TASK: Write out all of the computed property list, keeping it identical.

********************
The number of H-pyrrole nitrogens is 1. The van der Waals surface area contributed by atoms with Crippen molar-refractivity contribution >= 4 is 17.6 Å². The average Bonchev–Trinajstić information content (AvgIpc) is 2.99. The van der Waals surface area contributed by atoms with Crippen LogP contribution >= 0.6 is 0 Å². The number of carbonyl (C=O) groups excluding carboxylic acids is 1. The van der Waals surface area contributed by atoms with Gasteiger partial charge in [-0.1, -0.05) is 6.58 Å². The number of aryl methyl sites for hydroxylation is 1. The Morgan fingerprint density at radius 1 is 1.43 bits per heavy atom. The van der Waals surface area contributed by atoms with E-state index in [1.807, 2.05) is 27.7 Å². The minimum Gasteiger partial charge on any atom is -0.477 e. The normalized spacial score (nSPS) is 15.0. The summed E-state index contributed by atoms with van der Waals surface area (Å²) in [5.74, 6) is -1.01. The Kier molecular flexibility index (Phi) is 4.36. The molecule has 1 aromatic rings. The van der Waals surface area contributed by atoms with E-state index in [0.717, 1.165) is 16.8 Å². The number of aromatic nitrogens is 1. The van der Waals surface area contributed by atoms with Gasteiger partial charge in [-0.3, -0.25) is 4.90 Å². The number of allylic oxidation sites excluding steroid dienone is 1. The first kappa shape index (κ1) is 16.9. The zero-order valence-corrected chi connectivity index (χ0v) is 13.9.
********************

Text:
The number of H-pyrrole nitrogens is 1. The van der Waals surface area contributed by atoms with Crippen molar-refractivity contribution >= 4 is 17.6 Å². The average Bonchev–Trinajstić information content (AvgIpc) is 2.99. The van der Waals surface area contributed by atoms with Crippen LogP contribution >= 0.6 is 0 Å². The number of carbonyl (C=O) groups excluding carboxylic acids is 1. The van der Waals surface area contributed by atoms with Gasteiger partial charge in [-0.1, -0.05) is 6.58 Å². The number of aryl methyl sites for hydroxylation is 1. The Morgan fingerprint density at radius 1 is 1.43 bits per heavy atom. The van der Waals surface area contributed by atoms with E-state index in [1.807, 2.05) is 27.7 Å². The minimum Gasteiger partial charge on any atom is -0.477 e. The normalized spacial score (nSPS) is 15.0. The summed E-state index contributed by atoms with van der Waals surface area (Å²) in [5.74, 6) is -1.01. The Kier molecular flexibility index (Phi) is 4.36. The molecule has 1 aromatic rings. The van der Waals surface area contributed by atoms with E-state index in [0.717, 1.165) is 16.8 Å². The number of aromatic nitrogens is 1. The van der Waals surface area contributed by atoms with Gasteiger partial charge in [-0.3, -0.25) is 4.90 Å². The number of allylic oxidation sites excluding steroid dienone is 1. The first kappa shape index (κ1) is 16.9. The zero-order valence-corrected chi connectivity index (χ0v) is 13.9.